I’m not unique in that respect. If you’re a software developer, you’ll want to know about the latest and greatest programming languages and whether they’re significant enough that you should take a course on it. If you’re an IT manager or director responsible for hardware or software procurement, you’ll similarly want to be able to access the latest reviews on new products to determine whether you should shift from your status quo.I’m not unique in that respect. If you’re a software developer, you’ll want to know about the latest and greatest programming languages and whether they’re significant enough that you should take a course on it. If you’re an IT manager or director responsible for hardware or software procurement, you’ll similarly want to be able to access the latest reviews on new products to determine whether you should shift from your status quo.

The underlying question is, where do you go to find innovation without spending any more time on it than you can afford? After all, looking for innovation probably isn’t in your job description, even if it contributes indirectly to your daily job performance.

I’d like to walk you through one Web site that is an excellent model for the information-oriented Web sites you’re looking for, or the kind of Web site you might want to provide for your potential customers.

TechCrunch.com is my favourite source for finding innovation among Web ventures. (If you want to nominate a similar resource for software or hardware innovation, send me an e-mail.) TechCrunch was started several years ago by Michael Arrington and has become one of the most popular blogs on the Internet, according to Technorati. It features regular updates on the Web 2.0 technologies being launched by all manner of startup firms, as well as the attempts of more well-known software vendors such as Google and Microsoft to tailor their products and services for an online audience. Being mentioned on TechCrunch can instantly raise the profile of a fledgling firm, and, in some cases, add to its credibility among potential investors and customers.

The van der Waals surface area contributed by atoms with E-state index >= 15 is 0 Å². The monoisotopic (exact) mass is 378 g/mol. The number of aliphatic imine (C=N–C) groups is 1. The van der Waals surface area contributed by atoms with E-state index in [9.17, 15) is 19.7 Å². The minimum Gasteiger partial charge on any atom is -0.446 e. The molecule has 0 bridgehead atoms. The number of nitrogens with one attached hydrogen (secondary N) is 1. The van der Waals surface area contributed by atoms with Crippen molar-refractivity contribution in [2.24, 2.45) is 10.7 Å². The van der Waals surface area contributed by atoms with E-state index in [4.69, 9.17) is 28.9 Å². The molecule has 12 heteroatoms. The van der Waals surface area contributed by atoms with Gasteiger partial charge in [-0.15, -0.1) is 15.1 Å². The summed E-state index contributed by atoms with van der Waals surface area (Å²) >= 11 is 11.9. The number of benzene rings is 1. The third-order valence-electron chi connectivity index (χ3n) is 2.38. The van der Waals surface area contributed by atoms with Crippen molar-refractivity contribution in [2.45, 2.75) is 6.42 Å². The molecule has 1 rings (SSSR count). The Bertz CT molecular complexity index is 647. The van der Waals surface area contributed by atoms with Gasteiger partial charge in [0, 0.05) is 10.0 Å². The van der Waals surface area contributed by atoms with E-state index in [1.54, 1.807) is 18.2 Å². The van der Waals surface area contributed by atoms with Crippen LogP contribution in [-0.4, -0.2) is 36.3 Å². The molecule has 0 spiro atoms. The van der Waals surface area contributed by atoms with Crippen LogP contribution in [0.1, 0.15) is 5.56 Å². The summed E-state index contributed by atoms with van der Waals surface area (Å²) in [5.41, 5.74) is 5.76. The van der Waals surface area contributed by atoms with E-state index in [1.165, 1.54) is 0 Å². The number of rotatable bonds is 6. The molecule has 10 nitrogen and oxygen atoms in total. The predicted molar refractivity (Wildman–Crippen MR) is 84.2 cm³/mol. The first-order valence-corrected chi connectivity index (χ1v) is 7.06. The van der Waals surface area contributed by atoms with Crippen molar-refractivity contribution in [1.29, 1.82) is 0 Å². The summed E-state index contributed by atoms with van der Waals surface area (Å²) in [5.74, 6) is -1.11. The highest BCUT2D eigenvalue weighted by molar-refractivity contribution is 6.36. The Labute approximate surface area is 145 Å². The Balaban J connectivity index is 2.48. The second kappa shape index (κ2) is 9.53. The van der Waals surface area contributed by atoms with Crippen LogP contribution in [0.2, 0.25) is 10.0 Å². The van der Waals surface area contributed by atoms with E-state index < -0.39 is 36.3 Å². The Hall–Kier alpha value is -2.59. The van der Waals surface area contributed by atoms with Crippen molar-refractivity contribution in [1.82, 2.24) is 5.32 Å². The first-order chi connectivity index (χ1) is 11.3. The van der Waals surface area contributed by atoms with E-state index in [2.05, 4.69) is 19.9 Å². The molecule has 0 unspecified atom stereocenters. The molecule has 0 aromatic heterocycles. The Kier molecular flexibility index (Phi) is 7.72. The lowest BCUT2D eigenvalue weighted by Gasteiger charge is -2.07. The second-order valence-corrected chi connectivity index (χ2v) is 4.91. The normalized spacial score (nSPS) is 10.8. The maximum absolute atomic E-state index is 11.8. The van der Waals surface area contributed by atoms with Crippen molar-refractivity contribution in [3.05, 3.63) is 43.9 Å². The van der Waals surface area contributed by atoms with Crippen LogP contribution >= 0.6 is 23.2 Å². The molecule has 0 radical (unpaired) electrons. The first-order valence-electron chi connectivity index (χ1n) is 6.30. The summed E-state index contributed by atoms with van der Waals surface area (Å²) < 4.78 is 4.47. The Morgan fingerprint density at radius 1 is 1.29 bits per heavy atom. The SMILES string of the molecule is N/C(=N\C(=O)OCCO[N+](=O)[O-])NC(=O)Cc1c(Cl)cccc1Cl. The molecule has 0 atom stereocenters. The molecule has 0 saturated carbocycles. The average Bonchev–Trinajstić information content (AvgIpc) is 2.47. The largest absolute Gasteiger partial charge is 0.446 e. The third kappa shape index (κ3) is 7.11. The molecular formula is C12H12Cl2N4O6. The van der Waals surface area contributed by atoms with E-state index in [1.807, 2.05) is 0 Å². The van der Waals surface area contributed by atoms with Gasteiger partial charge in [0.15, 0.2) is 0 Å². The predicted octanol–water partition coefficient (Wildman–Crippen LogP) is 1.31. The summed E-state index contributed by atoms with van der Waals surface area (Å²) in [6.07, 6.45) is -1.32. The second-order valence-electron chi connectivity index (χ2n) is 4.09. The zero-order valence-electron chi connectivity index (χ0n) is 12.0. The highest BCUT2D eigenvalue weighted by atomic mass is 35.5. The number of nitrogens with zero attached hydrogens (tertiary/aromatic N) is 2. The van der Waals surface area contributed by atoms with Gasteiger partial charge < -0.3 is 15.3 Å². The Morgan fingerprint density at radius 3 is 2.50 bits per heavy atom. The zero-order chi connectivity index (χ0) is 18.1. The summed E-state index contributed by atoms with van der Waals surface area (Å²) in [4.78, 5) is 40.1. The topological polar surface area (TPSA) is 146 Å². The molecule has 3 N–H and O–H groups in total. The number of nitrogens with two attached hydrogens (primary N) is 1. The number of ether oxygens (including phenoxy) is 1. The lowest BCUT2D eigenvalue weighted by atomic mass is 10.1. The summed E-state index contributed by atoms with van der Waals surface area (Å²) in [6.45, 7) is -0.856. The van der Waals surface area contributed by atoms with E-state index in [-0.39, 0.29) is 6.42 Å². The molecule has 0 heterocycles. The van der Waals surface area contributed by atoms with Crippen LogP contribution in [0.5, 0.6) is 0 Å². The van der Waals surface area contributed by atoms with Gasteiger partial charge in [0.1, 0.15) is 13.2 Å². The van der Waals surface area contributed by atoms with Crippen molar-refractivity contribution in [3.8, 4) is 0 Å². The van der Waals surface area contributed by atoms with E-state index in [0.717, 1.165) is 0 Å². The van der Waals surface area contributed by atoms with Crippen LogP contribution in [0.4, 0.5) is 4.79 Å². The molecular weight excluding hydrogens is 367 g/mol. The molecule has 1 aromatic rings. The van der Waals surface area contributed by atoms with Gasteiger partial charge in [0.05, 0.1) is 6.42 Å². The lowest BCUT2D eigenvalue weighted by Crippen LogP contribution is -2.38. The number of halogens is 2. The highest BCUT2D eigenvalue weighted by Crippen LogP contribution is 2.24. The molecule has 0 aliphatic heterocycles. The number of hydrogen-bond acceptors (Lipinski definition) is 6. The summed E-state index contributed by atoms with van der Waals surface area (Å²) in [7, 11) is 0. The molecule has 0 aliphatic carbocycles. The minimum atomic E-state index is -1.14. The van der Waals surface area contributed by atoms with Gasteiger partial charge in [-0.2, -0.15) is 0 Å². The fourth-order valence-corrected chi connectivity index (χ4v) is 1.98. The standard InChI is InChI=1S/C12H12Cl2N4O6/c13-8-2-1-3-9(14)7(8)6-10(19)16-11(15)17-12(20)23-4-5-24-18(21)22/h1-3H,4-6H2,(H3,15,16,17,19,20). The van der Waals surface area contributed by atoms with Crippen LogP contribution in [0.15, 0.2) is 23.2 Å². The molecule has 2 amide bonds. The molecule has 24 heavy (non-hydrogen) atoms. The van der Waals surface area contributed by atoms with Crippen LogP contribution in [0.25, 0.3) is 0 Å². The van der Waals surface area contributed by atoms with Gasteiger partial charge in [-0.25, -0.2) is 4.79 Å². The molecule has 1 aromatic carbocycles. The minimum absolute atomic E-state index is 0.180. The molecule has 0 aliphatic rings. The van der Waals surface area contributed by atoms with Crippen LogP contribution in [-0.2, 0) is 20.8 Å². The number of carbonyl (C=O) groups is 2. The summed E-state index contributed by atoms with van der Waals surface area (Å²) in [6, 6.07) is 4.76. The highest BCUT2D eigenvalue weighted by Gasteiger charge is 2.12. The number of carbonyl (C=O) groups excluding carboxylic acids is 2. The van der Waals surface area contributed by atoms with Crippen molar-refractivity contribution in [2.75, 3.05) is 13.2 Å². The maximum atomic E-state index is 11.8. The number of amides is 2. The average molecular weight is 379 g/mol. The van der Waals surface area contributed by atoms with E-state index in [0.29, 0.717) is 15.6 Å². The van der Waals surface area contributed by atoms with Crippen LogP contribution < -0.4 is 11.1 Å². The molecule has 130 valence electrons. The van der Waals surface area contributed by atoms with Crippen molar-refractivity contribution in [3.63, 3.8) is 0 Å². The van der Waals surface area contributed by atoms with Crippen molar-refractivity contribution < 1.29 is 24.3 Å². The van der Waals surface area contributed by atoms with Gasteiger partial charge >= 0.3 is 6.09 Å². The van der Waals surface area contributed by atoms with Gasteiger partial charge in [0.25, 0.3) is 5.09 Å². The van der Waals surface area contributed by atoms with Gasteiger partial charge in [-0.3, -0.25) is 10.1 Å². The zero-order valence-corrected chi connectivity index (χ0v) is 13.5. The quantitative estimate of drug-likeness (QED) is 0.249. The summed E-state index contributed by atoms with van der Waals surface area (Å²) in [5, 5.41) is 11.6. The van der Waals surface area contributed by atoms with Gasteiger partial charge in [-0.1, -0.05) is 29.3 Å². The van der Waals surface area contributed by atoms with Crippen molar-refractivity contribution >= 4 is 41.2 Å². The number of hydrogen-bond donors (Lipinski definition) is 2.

Here are some guidelines based on what TechCrunch is doing very well. You should look for these qualities in other information sites, or use them as a checklist for building your own information site.

1. The blog style really conveys that the contributors are constantly “on the job.” You can go to the TechCrunch Web site, set up an RSS feed, or get regular updates by e-mail (my preference). Multiple distribution options means that the information is more likely to reach its target.

2. It’s not just about technology assessment. A lot of people are wowed by technology, without even thinking about . . . where is this company’s money coming from? Is it enough to sustain them? Is their marketing any good? Who are their competitors, and how do they rank among them?

There are far too many products and services that look innovative without the infrastructure to back them up. Buyer beware!

3. Opinions are important, even if you don’t agree with them. I’ve seen TechCrunch announce the launch of a new Web venture and then predict that it will soon be in their “dead pool” in the same article. That takes balls, but even if you think they’re wrong, you have to respect their call. Another piece this morning spelled out the good points of a Web service, then concluded with, “I personally find the service patronizing and obnoxious”. You’ve got to appreciate that level of honesty.

That’s it. Just three recommendations to make an information site accessible, informative, timely and effective. I wouldn’t want to undermine the importance of the research involved, but packaging the results appropriately is nearly as important in making an impact.

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